Chambers's Edinburgh journal, conducted by W. Chambers. [Continued as] Chambers's Journal of popular literature, science and arts

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Página 67 - We were now treading that illustrious island, which was once the luminary of the Caledonian regions, whence savage clans and roving barbarians derived the benefits of knowledge, and the blessings of religion. To abstract the mind from all local emotion would be impossible, if it were endeavoured, and would be foolish, if it were possible. Whatever withdraws us from the power of our senses ; whatever makes the past, the distant, or the future predominate over the present, advances us...
Página 176 - Is not a Patron, my Lord, one who looks with unconcern on a man struggling for life in the water, and when he has reached ground, encumbers him with help...
Página 297 - Two angels, one of Life and one of Death, Passed o'er our village as the morning broke ; The dawn was on their faces, and beneath, The sombre houses hearsed with plumes of smoke.
Página 115 - With that grim ferryman which poets write of, Unto the kingdom of perpetual night. The first that there did greet my stranger soul, Was my great father-in-law, renowned Warwick; Who cried aloud, 'What scourge for perjury Can this dark monarchy afford false Clarence?
Página 167 - For it's my delight, of a shiny night, In the season of the year.
Página 297 - All is of God ! If he but wave his hand, The mists collect, the rain falls thick and loud, Till, with a smile of light on sea and land, Lo ! he looks back from the departing cloud.
Página 297 - Like a picture it seemed of the primitive, pastoral ages, Fresh with the youth of the world, and recalling Rebecca and Isaac, Old and yet ever new, and simple and beautiful always, Love immortal and young in the endless succession of lovers.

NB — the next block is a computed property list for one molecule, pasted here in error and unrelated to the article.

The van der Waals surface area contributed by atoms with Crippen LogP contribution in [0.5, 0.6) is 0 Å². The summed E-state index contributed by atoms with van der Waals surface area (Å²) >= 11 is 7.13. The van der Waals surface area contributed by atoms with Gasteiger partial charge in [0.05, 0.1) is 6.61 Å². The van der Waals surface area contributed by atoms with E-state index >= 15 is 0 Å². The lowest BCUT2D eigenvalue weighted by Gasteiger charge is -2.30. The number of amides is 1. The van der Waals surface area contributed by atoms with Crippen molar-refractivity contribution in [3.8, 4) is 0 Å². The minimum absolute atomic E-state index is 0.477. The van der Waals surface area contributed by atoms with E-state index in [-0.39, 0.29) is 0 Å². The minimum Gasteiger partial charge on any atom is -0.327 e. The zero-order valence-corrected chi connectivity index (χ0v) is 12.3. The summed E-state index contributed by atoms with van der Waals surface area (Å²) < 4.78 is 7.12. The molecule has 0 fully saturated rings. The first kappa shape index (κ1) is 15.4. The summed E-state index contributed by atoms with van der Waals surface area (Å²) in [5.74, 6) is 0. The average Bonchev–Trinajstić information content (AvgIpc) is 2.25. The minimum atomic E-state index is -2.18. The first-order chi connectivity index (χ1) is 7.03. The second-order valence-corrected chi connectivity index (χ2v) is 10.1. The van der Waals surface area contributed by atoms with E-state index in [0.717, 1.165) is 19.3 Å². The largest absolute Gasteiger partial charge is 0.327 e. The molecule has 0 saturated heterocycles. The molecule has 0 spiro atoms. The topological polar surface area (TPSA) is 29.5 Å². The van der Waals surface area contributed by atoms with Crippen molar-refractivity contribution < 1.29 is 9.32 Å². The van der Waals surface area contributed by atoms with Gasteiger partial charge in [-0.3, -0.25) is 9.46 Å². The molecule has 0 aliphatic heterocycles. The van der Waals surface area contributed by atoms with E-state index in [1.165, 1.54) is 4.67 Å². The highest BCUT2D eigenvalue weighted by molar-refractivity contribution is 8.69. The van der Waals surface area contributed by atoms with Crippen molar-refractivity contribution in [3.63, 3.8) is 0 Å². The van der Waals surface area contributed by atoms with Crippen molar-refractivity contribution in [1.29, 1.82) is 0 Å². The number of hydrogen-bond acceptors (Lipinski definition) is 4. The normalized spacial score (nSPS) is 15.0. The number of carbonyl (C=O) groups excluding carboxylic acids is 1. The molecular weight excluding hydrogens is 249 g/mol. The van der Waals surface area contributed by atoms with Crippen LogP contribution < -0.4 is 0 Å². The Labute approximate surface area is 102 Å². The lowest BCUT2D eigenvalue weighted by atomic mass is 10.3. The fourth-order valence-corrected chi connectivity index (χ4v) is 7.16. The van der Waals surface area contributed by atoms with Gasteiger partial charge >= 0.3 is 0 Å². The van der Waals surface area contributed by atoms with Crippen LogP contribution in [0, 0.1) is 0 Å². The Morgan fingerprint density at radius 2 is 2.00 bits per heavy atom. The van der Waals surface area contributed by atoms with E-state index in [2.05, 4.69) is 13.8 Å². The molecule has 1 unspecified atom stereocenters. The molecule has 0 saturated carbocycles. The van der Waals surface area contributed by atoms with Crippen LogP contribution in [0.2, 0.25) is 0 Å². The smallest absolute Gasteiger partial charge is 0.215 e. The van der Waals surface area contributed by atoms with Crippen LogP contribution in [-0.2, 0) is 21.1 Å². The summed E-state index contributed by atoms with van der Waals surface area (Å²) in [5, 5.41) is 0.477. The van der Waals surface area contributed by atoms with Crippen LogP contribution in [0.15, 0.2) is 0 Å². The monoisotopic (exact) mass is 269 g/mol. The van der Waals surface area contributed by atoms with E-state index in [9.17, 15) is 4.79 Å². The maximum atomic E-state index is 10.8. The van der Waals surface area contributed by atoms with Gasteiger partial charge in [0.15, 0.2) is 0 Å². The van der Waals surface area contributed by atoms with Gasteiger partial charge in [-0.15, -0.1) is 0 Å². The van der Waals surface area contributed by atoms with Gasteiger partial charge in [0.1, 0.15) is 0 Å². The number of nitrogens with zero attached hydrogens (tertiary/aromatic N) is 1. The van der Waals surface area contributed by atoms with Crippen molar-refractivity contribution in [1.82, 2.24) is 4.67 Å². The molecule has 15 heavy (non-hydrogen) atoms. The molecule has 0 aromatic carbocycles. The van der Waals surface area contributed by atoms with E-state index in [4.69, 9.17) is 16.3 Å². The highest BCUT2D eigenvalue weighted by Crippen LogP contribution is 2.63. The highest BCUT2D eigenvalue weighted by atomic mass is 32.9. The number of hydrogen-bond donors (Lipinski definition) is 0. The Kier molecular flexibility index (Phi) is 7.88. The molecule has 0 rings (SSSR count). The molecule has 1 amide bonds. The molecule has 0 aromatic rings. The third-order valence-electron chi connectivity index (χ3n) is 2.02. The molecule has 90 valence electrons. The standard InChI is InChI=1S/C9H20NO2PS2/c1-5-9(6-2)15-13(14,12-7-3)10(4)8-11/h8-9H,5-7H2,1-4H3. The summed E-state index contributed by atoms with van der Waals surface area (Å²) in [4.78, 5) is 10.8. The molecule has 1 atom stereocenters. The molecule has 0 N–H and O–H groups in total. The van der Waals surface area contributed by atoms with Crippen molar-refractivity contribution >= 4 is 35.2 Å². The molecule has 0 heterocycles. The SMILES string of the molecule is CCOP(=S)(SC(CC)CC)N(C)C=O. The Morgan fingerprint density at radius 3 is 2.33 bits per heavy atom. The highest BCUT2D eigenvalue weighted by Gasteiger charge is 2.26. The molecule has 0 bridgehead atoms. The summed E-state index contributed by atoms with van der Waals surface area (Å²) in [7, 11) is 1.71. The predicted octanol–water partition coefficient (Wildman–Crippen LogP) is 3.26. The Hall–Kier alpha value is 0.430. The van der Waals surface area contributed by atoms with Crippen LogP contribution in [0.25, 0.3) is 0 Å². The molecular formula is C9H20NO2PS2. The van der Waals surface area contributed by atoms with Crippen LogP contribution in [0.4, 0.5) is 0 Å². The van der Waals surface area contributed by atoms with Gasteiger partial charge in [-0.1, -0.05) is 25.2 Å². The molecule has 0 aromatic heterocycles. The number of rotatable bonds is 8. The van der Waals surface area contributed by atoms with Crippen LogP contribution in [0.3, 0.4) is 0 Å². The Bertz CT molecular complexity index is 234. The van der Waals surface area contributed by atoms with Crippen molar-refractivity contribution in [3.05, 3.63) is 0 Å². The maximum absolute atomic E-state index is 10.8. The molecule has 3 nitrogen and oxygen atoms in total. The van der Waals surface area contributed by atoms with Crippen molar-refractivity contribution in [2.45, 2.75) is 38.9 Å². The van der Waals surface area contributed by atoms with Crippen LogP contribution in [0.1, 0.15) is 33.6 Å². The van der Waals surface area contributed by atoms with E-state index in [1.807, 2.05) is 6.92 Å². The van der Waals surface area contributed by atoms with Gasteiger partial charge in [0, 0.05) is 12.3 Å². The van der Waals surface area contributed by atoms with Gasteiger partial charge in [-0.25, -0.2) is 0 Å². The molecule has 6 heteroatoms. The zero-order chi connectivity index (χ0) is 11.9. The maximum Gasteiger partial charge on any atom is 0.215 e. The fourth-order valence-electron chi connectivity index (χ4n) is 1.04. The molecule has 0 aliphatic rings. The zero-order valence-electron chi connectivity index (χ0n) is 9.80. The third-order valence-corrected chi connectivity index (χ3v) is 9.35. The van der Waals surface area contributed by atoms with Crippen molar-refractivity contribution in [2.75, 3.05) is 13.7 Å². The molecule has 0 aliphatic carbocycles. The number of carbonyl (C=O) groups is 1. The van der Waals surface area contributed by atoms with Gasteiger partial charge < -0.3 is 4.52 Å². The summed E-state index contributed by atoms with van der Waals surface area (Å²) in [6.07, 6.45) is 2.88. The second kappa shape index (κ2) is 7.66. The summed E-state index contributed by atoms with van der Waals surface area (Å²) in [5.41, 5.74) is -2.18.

Página 57 - ... that so provident a cause as nature had not placed so many valves without design ; and no design seemed more probable than that, since the blood could not well, because of the interposing valves, be sent by the veins to the limbs, it should be sent through the arteries and return through the veins, whose valves did not oppose its course that way.
Página 84 - Higher still and higher From the earth thou springest Like a cloud of fire; The blue deep thou wingest, And singing still dost soar, and soaring ever singest. In the golden lightning Of the sunken sun O'er which clouds are brightening, Thou dost float and run, Like an unbodied joy whose race is just begun.
Página 243 - That while a lassie she had worn, In longitude tho' sorely scanty, It was her best, and she was vauntie. — Ah...

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